Egypt to compensate only two evicted boathouse owners, others ignored: source
Only two Egyptian boathouse owners, among dozens evicted over the past two weeks, will be compensated by the justice ministry with flats worth millions of Egyptian pounds, a well-informed source said on condition of anonymity.
The eviction order by the authorities against residents of boathouses set off an ongoing public outcry since last month. The houseboats were located across the Nile River banks in the "Kitkat" neighbourhood in Giza province, southwest of central Cairo.
The activists say that the houseboats are being removed and demolished to make way for commercial establishments and cafes on the river’s western banks. They also described it as a "great loss" and a "victory for ugliness and distortion".
Some 30 houses were subject to removal orders last week, with Egyptian authorities ordering residents to evacuate their homes within 10 days, reported the British Financial Times newspaper.
"One of the two residents to be compensated, who was in the headlines in recent days, is Ikhlast Helmy (nicknamed Madam Ikhlas)," the source, who works for the justice ministry, told The New Arab.
Madam Ikhlas, an 88-old-lady who belongs to an upper-middle-class family, had angrily criticised president Abdel-Fattah El-Sisi was moving her out of the place where she lived all her life with her pets during media interviews.
Egypt is destroying historic houseboats,were unsafe and unlicensed,— Syriano (@syriano100) June 30, 2022
that have lined the Nile since the 1800s. A Nobel laureate wrote a novel on one. Now, the floating homes appear to have fallen victim to the government’s push to modernize — and monetize.https://t.co/9cNpvDfW8j
On Monday, a high-level official with the justice ministry visited her at her boathouse as she was getting ready to leave. They attempted to comfort her while asking her where she preferred to live. She identified two of Cairo's most expensive neighbourhoods, Zamalek or Maadi.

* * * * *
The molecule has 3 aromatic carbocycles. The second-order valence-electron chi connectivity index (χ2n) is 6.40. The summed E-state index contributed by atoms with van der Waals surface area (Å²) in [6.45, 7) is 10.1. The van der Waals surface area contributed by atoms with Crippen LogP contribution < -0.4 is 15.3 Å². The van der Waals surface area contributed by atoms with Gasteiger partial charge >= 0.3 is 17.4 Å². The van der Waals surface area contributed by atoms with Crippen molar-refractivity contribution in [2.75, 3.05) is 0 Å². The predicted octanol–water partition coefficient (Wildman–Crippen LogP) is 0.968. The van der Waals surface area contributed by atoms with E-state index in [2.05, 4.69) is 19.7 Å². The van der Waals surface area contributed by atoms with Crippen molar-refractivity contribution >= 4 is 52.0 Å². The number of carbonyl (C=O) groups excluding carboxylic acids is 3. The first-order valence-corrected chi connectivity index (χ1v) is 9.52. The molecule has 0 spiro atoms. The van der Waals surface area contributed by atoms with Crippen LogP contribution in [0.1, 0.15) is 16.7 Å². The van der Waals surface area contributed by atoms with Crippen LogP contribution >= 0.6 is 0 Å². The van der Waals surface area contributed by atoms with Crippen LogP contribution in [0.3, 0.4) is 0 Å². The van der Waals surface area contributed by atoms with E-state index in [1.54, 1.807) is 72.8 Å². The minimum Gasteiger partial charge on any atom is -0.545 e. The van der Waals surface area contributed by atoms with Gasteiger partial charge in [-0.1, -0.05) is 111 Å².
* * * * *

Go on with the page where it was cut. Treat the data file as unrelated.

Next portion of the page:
The official promised to make that happen.
"President Sisi is personally following up your case, my lady…Rest assured you will be moved to a place that is satisfactory to you," the official told Madam Ikhlas in the presence of her young supporters.
Police vehicles accompanied by high-ranking officers were seen along the river banks, days before the evacuation deadline, securing the parameters against any protests or dissent.
Activists and supporters of the boathouses' residents were present over the past few days, gathering to help move the residents' belongings and document this tragic moment through their cell phones.
The justice ministry official allowed Madam Ikhlas to evacuate the place on Tuesday, one day after the deadline the government had given residents, as a favour.
The second resident expected to be compensated is a senior police or army officer, but his name or rank remains unclear at the time of this writing.
Several other residents lived most of their lives in these boathouses and had nowhere else to go. While being forcibly evacuated, they were allowed to only move their belongings and house structures to any place they choose.
Many of those boathouses appeared in classic Egyptian films and books including one written by late Nobel Laureate novelist Naguib Mahfouz, titled "Tharthara Fawqa Al-Nil" (Chitchat on the Nile), which was also adapted into a successful movie filmed inside a boathouse.
Earlier last month, Egyptians were shocked to discover that the Egyptian Ministry of Water Resources and Irrigation was sending eviction orders to the residents under the pretext that they have "fines that were not paid".
"They only owned the structure of the houses but were renting the waterfront. The government decided to end their lease agreements and restore the land," the justice ministry official had said.